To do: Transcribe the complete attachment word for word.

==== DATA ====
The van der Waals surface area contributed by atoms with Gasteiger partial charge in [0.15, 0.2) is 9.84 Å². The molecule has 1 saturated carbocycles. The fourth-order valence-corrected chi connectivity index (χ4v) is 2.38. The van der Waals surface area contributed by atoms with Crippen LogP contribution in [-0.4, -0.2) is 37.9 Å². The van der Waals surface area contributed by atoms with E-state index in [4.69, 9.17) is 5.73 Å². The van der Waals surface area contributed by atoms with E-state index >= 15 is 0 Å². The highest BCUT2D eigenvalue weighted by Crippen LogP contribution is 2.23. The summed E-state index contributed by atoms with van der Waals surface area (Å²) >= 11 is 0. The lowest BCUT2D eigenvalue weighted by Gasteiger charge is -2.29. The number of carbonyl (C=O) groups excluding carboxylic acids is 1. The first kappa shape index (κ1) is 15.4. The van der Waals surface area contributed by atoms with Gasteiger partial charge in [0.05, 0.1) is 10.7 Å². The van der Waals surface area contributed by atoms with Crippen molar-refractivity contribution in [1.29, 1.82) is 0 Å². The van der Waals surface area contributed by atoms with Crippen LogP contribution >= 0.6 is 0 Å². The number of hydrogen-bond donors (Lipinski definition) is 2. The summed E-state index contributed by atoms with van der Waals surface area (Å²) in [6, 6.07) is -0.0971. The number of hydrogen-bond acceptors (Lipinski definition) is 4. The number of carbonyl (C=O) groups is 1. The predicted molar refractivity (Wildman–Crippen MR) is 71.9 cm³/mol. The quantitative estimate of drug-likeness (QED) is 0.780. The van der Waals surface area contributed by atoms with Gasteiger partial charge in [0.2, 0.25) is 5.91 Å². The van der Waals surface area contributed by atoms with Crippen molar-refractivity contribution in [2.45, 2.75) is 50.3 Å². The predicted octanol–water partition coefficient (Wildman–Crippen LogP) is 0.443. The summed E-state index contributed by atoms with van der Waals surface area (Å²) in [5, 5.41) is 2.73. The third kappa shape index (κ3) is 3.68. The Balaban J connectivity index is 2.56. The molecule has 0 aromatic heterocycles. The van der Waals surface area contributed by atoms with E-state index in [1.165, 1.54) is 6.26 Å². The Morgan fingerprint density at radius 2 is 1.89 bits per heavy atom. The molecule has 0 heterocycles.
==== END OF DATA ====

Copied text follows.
The van der Waals surface area contributed by atoms with Gasteiger partial charge in [0.15, 0.2) is 9.84 Å². The molecule has 1 saturated carbocycles. The fourth-order valence-corrected chi connectivity index (χ4v) is 2.38. The van der Waals surface area contributed by atoms with Crippen LogP contribution in [-0.4, -0.2) is 37.9 Å². The van der Waals surface area contributed by atoms with E-state index in [4.69, 9.17) is 5.73 Å². The van der Waals surface area contributed by atoms with E-state index >= 15 is 0 Å². The highest BCUT2D eigenvalue weighted by Crippen LogP contribution is 2.23. The summed E-state index contributed by atoms with van der Waals surface area (Å²) >= 11 is 0. The lowest BCUT2D eigenvalue weighted by Gasteiger charge is -2.29. The number of carbonyl (C=O) groups excluding carboxylic acids is 1. The first kappa shape index (κ1) is 15.4. The van der Waals surface area contributed by atoms with Gasteiger partial charge in [0.05, 0.1) is 10.7 Å². The van der Waals surface area contributed by atoms with Crippen molar-refractivity contribution in [1.29, 1.82) is 0 Å². The van der Waals surface area contributed by atoms with Crippen LogP contribution >= 0.6 is 0 Å². The number of hydrogen-bond donors (Lipinski definition) is 2. The summed E-state index contributed by atoms with van der Waals surface area (Å²) in [6, 6.07) is -0.0971. The number of hydrogen-bond acceptors (Lipinski definition) is 4. The number of carbonyl (C=O) groups is 1. The predicted molar refractivity (Wildman–Crippen MR) is 71.9 cm³/mol. The quantitative estimate of drug-likeness (QED) is 0.780. The van der Waals surface area contributed by atoms with Gasteiger partial charge in [0.2, 0.25) is 5.91 Å². The van der Waals surface area contributed by atoms with Crippen molar-refractivity contribution in [2.45, 2.75) is 50.3 Å². The predicted octanol–water partition coefficient (Wildman–Crippen LogP) is 0.443. The summed E-state index contributed by atoms with van der Waals surface area (Å²) in [5, 5.41) is 2.73. The third kappa shape index (κ3) is 3.68. The Balaban J connectivity index is 2.56. The molecule has 0 aromatic heterocycles. The van der Waals surface area contributed by atoms with E-state index in [1.165, 1.54) is 6.26 Å². The Morgan fingerprint density at radius 2 is 1.89 bits per heavy atom. The molecule has 0 heterocycles.